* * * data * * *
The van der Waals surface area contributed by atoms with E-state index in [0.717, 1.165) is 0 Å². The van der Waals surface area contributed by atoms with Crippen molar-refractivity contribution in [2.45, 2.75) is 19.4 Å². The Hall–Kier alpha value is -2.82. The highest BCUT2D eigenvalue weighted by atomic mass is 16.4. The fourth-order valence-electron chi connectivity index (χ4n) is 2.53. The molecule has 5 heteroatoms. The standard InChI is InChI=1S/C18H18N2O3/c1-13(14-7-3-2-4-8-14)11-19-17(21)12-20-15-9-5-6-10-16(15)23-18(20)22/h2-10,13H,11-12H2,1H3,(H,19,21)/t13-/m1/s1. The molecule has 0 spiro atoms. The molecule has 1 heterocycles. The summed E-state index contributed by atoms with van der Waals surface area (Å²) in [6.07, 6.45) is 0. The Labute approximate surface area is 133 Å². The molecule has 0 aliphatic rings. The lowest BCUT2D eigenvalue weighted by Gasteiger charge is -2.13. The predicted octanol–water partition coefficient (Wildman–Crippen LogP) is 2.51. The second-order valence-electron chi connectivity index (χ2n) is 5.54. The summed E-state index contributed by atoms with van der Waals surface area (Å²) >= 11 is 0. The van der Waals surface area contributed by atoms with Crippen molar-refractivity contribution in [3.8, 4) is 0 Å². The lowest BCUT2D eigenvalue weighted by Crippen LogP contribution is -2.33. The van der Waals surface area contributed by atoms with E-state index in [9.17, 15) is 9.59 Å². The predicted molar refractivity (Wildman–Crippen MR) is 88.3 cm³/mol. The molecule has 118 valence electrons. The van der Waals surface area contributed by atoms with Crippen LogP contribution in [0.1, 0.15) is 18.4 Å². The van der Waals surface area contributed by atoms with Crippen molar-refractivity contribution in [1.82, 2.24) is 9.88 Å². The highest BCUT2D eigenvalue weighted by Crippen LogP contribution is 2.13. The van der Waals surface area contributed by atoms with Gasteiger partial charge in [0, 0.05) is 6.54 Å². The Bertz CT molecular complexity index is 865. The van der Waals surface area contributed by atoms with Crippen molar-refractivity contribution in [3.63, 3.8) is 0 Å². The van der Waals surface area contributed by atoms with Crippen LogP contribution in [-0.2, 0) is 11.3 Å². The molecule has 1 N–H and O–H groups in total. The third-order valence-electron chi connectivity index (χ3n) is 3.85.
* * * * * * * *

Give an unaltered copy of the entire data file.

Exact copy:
The van der Waals surface area contributed by atoms with E-state index in [0.717, 1.165) is 0 Å². The van der Waals surface area contributed by atoms with Crippen molar-refractivity contribution in [2.45, 2.75) is 19.4 Å². The Hall–Kier alpha value is -2.82. The highest BCUT2D eigenvalue weighted by atomic mass is 16.4. The fourth-order valence-electron chi connectivity index (χ4n) is 2.53. The molecule has 5 heteroatoms. The standard InChI is InChI=1S/C18H18N2O3/c1-13(14-7-3-2-4-8-14)11-19-17(21)12-20-15-9-5-6-10-16(15)23-18(20)22/h2-10,13H,11-12H2,1H3,(H,19,21)/t13-/m1/s1. The molecule has 0 spiro atoms. The molecule has 1 heterocycles. The summed E-state index contributed by atoms with van der Waals surface area (Å²) in [6.07, 6.45) is 0. The Labute approximate surface area is 133 Å². The molecule has 0 aliphatic rings. The lowest BCUT2D eigenvalue weighted by Gasteiger charge is -2.13. The predicted octanol–water partition coefficient (Wildman–Crippen LogP) is 2.51. The second-order valence-electron chi connectivity index (χ2n) is 5.54. The summed E-state index contributed by atoms with van der Waals surface area (Å²) >= 11 is 0. The van der Waals surface area contributed by atoms with Crippen molar-refractivity contribution in [3.8, 4) is 0 Å². The lowest BCUT2D eigenvalue weighted by Crippen LogP contribution is -2.33. The van der Waals surface area contributed by atoms with E-state index in [9.17, 15) is 9.59 Å². The predicted molar refractivity (Wildman–Crippen MR) is 88.3 cm³/mol. The molecule has 118 valence electrons. The van der Waals surface area contributed by atoms with Crippen LogP contribution in [0.1, 0.15) is 18.4 Å². The van der Waals surface area contributed by atoms with Crippen molar-refractivity contribution in [1.82, 2.24) is 9.88 Å². The highest BCUT2D eigenvalue weighted by Crippen LogP contribution is 2.13. The van der Waals surface area contributed by atoms with Gasteiger partial charge in [0, 0.05) is 6.54 Å². The Bertz CT molecular complexity index is 865. The van der Waals surface area contributed by atoms with Crippen molar-refractivity contribution in [3.63, 3.8) is 0 Å². The van der Waals surface area contributed by atoms with Crippen LogP contribution in [-0.2, 0) is 11.3 Å². The molecule has 1 N–H and O–H groups in total. The third-order valence-electron chi connectivity index (χ3n) is 3.85.